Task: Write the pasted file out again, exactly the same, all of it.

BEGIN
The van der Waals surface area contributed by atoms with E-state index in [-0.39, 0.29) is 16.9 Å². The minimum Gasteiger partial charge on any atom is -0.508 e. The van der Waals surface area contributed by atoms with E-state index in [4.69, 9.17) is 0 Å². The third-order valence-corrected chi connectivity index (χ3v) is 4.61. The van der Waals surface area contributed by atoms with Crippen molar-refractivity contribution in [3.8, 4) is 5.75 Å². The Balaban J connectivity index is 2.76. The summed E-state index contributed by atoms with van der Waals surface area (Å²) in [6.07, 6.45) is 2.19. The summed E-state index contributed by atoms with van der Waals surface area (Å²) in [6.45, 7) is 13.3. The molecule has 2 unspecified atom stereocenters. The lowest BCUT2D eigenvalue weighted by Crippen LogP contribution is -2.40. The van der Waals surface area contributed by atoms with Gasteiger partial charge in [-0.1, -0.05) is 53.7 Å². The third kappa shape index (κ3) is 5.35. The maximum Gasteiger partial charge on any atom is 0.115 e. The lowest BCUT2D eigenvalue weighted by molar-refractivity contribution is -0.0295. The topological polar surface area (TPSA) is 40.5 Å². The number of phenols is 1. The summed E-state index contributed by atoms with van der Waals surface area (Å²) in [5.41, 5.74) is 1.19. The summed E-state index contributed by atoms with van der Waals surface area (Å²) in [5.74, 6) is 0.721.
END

The van der Waals surface area contributed by atoms with E-state index in [-0.39, 0.29) is 16.9 Å². The minimum Gasteiger partial charge on any atom is -0.508 e. The van der Waals surface area contributed by atoms with E-state index in [4.69, 9.17) is 0 Å². The third-order valence-corrected chi connectivity index (χ3v) is 4.61. The van der Waals surface area contributed by atoms with Crippen molar-refractivity contribution in [3.8, 4) is 5.75 Å². The Balaban J connectivity index is 2.76. The summed E-state index contributed by atoms with van der Waals surface area (Å²) in [6.07, 6.45) is 2.19. The summed E-state index contributed by atoms with van der Waals surface area (Å²) in [6.45, 7) is 13.3. The molecule has 2 unspecified atom stereocenters. The lowest BCUT2D eigenvalue weighted by Crippen LogP contribution is -2.40. The van der Waals surface area contributed by atoms with Gasteiger partial charge in [-0.1, -0.05) is 53.7 Å². The third kappa shape index (κ3) is 5.35. The maximum Gasteiger partial charge on any atom is 0.115 e. The lowest BCUT2D eigenvalue weighted by molar-refractivity contribution is -0.0295. The topological polar surface area (TPSA) is 40.5 Å². The number of phenols is 1. The summed E-state index contributed by atoms with van der Waals surface area (Å²) in [5.41, 5.74) is 1.19. The summed E-state index contributed by atoms with van der Waals surface area (Å²) in [5.74, 6) is 0.721.